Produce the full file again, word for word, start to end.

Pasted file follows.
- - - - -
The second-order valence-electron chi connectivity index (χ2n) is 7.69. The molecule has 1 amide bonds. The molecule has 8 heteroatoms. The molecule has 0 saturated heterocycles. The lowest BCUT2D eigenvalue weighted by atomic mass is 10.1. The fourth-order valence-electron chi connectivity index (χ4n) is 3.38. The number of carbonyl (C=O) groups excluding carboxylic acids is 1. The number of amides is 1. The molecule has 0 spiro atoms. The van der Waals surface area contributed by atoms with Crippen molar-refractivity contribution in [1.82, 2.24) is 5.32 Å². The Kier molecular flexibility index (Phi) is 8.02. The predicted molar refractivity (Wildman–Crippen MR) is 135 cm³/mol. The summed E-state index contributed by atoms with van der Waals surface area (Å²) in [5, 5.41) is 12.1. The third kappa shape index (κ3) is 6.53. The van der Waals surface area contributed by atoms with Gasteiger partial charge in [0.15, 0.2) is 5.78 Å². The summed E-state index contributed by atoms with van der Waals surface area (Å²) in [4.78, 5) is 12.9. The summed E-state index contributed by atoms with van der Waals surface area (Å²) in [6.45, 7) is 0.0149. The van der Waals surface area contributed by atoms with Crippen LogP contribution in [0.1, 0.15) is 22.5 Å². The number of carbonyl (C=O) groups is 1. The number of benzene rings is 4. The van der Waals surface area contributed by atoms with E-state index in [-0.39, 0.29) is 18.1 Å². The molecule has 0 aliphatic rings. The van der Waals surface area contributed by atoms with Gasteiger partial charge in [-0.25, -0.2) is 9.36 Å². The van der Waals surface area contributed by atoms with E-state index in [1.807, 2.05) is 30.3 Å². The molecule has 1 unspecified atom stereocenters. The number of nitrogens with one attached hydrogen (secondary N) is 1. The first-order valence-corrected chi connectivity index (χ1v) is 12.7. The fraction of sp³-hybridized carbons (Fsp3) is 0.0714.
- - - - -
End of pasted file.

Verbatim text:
The second-order valence-electron chi connectivity index (χ2n) is 7.69. The molecule has 1 amide bonds. The molecule has 8 heteroatoms. The molecule has 0 saturated heterocycles. The lowest BCUT2D eigenvalue weighted by atomic mass is 10.1. The fourth-order valence-electron chi connectivity index (χ4n) is 3.38. The number of carbonyl (C=O) groups excluding carboxylic acids is 1. The number of amides is 1. The molecule has 0 spiro atoms. The van der Waals surface area contributed by atoms with Crippen molar-refractivity contribution in [1.82, 2.24) is 5.32 Å². The Kier molecular flexibility index (Phi) is 8.02. The predicted molar refractivity (Wildman–Crippen MR) is 135 cm³/mol. The summed E-state index contributed by atoms with van der Waals surface area (Å²) in [5, 5.41) is 12.1. The third kappa shape index (κ3) is 6.53. The van der Waals surface area contributed by atoms with Gasteiger partial charge in [0.15, 0.2) is 5.78 Å². The summed E-state index contributed by atoms with van der Waals surface area (Å²) in [4.78, 5) is 12.9. The summed E-state index contributed by atoms with van der Waals surface area (Å²) in [6.45, 7) is 0.0149. The van der Waals surface area contributed by atoms with Crippen LogP contribution in [0.1, 0.15) is 22.5 Å². The number of carbonyl (C=O) groups is 1. The number of benzene rings is 4. The van der Waals surface area contributed by atoms with E-state index in [-0.39, 0.29) is 18.1 Å². The molecule has 0 aliphatic rings. The van der Waals surface area contributed by atoms with Gasteiger partial charge in [-0.25, -0.2) is 9.36 Å². The van der Waals surface area contributed by atoms with E-state index in [1.807, 2.05) is 30.3 Å². The molecule has 1 unspecified atom stereocenters. The number of nitrogens with one attached hydrogen (secondary N) is 1. The first-order valence-corrected chi connectivity index (χ1v) is 12.7. The fraction of sp³-hybridized carbons (Fsp3) is 0.0714.